Key Points:

A top judge says programmes aimed at stopping domestic violence should be redesigned for one-off offenders and for Maori and Asian men.

Principal Family Court Judge Peter Boshier told a hui for anti-violence providers in Auckland yesterday that too many offenders were dropping out of anti-violence programmes, possibly partly because of the current "one-size-fits-all" approach.

Programme providers accepted his criticism but said they would need more money to tailor programmes to different kinds of offenders.

Offenders in some areas already face waiting lists of up to two months to get into programmes.

Under the Domestic Violence Act, all offenders - usually men - who have protection orders issued against them have to attend an approved group programme for between 30 and 50 hours. But Judge Boshier said the programmes did not suit all offenders.

"I believe we should screen in order to determine whether attendance is likely to be effective," he said.

"If there is a one-off act of violence, which is limited to and caused by a certain context, should we really be requiring offenders to attend a programme that assumes the violence is a continuous or systematic feature of the respondent's relationships?

He said there also needed to be more "culturally appropriate" programmes.

Almost a quarter (24.4 per cent) of respondents to protection orders in 2007 were Maori, compared with only 14.6 per cent of the general population.

Only 4.7 per cent of respondents were listed as Asian, compared with 9.2 per cent of the population, but Judge Boshier said the actual proportion was probably higher because ethnicity was not recorded for all respondents.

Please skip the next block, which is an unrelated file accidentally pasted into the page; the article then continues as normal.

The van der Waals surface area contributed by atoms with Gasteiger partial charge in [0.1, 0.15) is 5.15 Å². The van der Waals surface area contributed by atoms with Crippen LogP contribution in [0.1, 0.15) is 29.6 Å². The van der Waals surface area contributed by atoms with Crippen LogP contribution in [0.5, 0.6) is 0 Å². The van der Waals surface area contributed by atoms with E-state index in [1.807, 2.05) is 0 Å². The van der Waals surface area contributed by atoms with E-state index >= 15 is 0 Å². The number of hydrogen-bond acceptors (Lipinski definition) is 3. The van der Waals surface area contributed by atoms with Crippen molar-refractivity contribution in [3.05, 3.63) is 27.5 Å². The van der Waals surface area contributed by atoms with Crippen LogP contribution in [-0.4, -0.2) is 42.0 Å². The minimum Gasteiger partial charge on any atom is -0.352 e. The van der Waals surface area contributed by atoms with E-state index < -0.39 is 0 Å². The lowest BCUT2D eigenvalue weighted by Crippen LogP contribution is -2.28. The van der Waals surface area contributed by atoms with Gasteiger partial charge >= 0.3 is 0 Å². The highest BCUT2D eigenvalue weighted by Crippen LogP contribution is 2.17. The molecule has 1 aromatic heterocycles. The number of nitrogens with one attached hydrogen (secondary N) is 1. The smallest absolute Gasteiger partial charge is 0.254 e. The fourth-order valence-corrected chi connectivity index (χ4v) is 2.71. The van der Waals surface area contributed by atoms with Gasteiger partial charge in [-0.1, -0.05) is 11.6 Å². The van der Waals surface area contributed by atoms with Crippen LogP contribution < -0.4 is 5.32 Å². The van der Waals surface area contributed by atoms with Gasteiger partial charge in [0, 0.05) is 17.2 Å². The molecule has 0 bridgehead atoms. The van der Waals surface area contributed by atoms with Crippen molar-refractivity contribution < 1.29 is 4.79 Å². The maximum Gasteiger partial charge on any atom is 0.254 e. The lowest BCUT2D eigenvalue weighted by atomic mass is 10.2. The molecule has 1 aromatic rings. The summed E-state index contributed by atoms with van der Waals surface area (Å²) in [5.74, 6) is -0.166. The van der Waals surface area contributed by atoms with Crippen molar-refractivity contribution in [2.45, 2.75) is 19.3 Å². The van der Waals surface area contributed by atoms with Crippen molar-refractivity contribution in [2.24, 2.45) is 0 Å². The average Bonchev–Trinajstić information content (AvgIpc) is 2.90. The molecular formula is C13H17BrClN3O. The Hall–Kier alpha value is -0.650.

"Increased resources and different service provision strategies may have to be developed if the cultural needs of men from a diversity of cultures are to be met," he said.

He said a Ministry of Justice survey of protection orders issued in the country's 20 busiest courts in the last half of 2007 found that only 58 per cent of the offenders had completed, or were still completing, their programmes.

But only 11 per cent were prosecuted for failing to attend. Another 8 per cent had had their orders to attend discharged, 3 per cent had been jailed or left the country, 13 per cent were not prosecuted because police had lost contact with them or for other reasons, and 7 per cent had simply never been followed up.

"With 24 per cent of respondents having no good reason for not having completed their programmes, we should be concerned," Judge Boshier said.

Brian Gardner of the National Network of Stopping Violence Services agreed with the judge's call to tailor programmes.

"I think there was a strong challenge to the Ministry of Justice about not just paying the money but we need to see what works," he said.

"The most effective thing about change is the connection the person delivering the programme makes with the person receiving it ...

"I think there are some challenges in having adequate service provision to Maori and Pacific people, and with Asian and new immigrant communities there are real challenges having people of those cultures to deliver to those people."

Women's Refuge national manager Heather Henare called for stronger penalties for those who dropped out of anti-violence programmes. She said some programme providers failed to report drop-outs and police failed to follow up all reports.

But Mr Gardner said this changed late last year when the job of chasing up drop-outs was transferred from court bailiffs to police.